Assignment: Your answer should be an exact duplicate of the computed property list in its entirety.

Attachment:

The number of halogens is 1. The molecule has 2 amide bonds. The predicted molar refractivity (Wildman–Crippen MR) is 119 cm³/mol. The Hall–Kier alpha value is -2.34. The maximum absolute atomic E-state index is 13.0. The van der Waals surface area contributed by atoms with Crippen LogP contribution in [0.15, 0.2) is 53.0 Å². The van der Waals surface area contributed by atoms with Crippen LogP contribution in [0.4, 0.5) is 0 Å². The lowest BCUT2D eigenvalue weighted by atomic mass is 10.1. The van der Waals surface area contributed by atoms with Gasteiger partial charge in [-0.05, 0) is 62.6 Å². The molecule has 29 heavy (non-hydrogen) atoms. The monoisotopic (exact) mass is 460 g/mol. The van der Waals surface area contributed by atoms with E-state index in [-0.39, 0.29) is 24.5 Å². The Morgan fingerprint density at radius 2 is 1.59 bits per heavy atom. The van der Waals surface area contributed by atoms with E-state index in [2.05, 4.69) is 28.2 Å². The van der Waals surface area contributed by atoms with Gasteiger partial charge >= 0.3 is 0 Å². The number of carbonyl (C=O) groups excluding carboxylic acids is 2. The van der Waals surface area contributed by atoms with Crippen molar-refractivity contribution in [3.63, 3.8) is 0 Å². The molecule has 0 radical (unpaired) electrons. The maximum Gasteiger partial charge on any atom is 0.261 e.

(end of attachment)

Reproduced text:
The number of halogens is 1. The molecule has 2 amide bonds. The predicted molar refractivity (Wildman–Crippen MR) is 119 cm³/mol. The Hall–Kier alpha value is -2.34. The maximum absolute atomic E-state index is 13.0. The van der Waals surface area contributed by atoms with Crippen LogP contribution in [0.15, 0.2) is 53.0 Å². The van der Waals surface area contributed by atoms with Crippen LogP contribution in [0.4, 0.5) is 0 Å². The lowest BCUT2D eigenvalue weighted by atomic mass is 10.1. The van der Waals surface area contributed by atoms with Gasteiger partial charge in [-0.05, 0) is 62.6 Å². The molecule has 29 heavy (non-hydrogen) atoms. The monoisotopic (exact) mass is 460 g/mol. The van der Waals surface area contributed by atoms with E-state index in [-0.39, 0.29) is 24.5 Å². The Morgan fingerprint density at radius 2 is 1.59 bits per heavy atom. The van der Waals surface area contributed by atoms with E-state index in [2.05, 4.69) is 28.2 Å². The van der Waals surface area contributed by atoms with Gasteiger partial charge >= 0.3 is 0 Å². The number of carbonyl (C=O) groups excluding carboxylic acids is 2. The van der Waals surface area contributed by atoms with Crippen molar-refractivity contribution in [3.63, 3.8) is 0 Å². The molecule has 0 radical (unpaired) electrons. The maximum Gasteiger partial charge on any atom is 0.261 e.